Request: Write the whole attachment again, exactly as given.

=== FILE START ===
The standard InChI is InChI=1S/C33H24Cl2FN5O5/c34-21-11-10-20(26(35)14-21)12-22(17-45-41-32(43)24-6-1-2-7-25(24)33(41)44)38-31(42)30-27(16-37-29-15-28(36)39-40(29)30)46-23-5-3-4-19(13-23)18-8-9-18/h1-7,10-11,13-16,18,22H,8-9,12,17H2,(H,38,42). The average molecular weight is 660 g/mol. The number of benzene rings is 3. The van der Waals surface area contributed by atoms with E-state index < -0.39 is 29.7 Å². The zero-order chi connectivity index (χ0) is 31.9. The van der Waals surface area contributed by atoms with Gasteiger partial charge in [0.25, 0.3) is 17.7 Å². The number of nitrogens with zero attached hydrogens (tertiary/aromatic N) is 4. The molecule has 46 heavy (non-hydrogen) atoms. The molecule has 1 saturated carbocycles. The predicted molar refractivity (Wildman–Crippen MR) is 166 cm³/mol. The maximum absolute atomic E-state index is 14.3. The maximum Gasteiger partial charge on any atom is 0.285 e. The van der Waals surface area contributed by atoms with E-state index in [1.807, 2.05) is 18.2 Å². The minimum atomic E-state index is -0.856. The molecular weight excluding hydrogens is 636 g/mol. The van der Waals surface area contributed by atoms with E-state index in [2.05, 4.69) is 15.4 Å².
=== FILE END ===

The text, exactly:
The standard InChI is InChI=1S/C33H24Cl2FN5O5/c34-21-11-10-20(26(35)14-21)12-22(17-45-41-32(43)24-6-1-2-7-25(24)33(41)44)38-31(42)30-27(16-37-29-15-28(36)39-40(29)30)46-23-5-3-4-19(13-23)18-8-9-18/h1-7,10-11,13-16,18,22H,8-9,12,17H2,(H,38,42). The average molecular weight is 660 g/mol. The number of benzene rings is 3. The van der Waals surface area contributed by atoms with E-state index < -0.39 is 29.7 Å². The zero-order chi connectivity index (χ0) is 31.9. The van der Waals surface area contributed by atoms with Gasteiger partial charge in [0.25, 0.3) is 17.7 Å². The number of nitrogens with zero attached hydrogens (tertiary/aromatic N) is 4. The molecule has 46 heavy (non-hydrogen) atoms. The molecule has 1 saturated carbocycles. The predicted molar refractivity (Wildman–Crippen MR) is 166 cm³/mol. The maximum absolute atomic E-state index is 14.3. The maximum Gasteiger partial charge on any atom is 0.285 e. The van der Waals surface area contributed by atoms with E-state index in [1.807, 2.05) is 18.2 Å². The minimum atomic E-state index is -0.856. The molecular weight excluding hydrogens is 636 g/mol. The van der Waals surface area contributed by atoms with E-state index in [2.05, 4.69) is 15.4 Å².